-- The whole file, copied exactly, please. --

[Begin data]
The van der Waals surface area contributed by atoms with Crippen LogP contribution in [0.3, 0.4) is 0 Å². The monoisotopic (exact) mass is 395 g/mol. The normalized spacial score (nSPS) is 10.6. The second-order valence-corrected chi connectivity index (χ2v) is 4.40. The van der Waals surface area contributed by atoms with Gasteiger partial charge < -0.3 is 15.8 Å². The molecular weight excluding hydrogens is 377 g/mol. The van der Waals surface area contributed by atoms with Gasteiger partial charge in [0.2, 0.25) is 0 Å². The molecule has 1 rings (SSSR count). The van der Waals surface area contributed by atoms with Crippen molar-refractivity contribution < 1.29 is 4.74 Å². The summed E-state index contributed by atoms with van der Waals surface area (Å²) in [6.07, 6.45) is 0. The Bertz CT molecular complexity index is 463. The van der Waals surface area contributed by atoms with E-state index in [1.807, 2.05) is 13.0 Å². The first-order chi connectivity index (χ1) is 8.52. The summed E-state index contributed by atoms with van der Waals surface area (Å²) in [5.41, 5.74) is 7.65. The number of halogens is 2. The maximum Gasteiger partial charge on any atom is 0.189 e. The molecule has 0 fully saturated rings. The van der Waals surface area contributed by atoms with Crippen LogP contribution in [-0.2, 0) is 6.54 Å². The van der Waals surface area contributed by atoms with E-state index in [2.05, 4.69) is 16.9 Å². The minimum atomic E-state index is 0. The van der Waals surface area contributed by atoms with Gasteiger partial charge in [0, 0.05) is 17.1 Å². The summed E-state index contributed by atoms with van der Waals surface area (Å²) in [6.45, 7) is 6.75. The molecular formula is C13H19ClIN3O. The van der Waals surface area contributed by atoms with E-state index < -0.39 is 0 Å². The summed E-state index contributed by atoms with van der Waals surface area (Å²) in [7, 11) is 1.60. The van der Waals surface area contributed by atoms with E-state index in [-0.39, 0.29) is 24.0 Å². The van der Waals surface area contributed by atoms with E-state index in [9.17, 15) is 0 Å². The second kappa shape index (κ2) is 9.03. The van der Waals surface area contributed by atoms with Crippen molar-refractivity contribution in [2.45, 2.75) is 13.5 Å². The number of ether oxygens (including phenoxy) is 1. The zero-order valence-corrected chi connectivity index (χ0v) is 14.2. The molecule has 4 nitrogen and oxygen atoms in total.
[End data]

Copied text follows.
The van der Waals surface area contributed by atoms with Crippen LogP contribution in [0.3, 0.4) is 0 Å². The monoisotopic (exact) mass is 395 g/mol. The normalized spacial score (nSPS) is 10.6. The second-order valence-corrected chi connectivity index (χ2v) is 4.40. The van der Waals surface area contributed by atoms with Gasteiger partial charge < -0.3 is 15.8 Å². The molecular weight excluding hydrogens is 377 g/mol. The van der Waals surface area contributed by atoms with Gasteiger partial charge in [0.2, 0.25) is 0 Å². The molecule has 1 rings (SSSR count). The van der Waals surface area contributed by atoms with Crippen molar-refractivity contribution < 1.29 is 4.74 Å². The summed E-state index contributed by atoms with van der Waals surface area (Å²) in [6.07, 6.45) is 0. The Bertz CT molecular complexity index is 463. The van der Waals surface area contributed by atoms with E-state index in [1.807, 2.05) is 13.0 Å². The first-order chi connectivity index (χ1) is 8.52. The summed E-state index contributed by atoms with van der Waals surface area (Å²) in [5.41, 5.74) is 7.65. The number of halogens is 2. The maximum Gasteiger partial charge on any atom is 0.189 e. The molecule has 0 fully saturated rings. The van der Waals surface area contributed by atoms with Crippen LogP contribution in [-0.2, 0) is 6.54 Å². The van der Waals surface area contributed by atoms with E-state index in [2.05, 4.69) is 16.9 Å². The minimum atomic E-state index is 0. The van der Waals surface area contributed by atoms with Gasteiger partial charge in [0, 0.05) is 17.1 Å². The summed E-state index contributed by atoms with van der Waals surface area (Å²) in [6.45, 7) is 6.75. The molecular formula is C13H19ClIN3O. The van der Waals surface area contributed by atoms with E-state index < -0.39 is 0 Å². The summed E-state index contributed by atoms with van der Waals surface area (Å²) in [7, 11) is 1.60. The van der Waals surface area contributed by atoms with E-state index in [-0.39, 0.29) is 24.0 Å². The van der Waals surface area contributed by atoms with E-state index in [9.17, 15) is 0 Å². The second kappa shape index (κ2) is 9.03. The van der Waals surface area contributed by atoms with Crippen molar-refractivity contribution in [2.45, 2.75) is 13.5 Å². The number of ether oxygens (including phenoxy) is 1. The zero-order valence-corrected chi connectivity index (χ0v) is 14.2. The molecule has 4 nitrogen and oxygen atoms in total.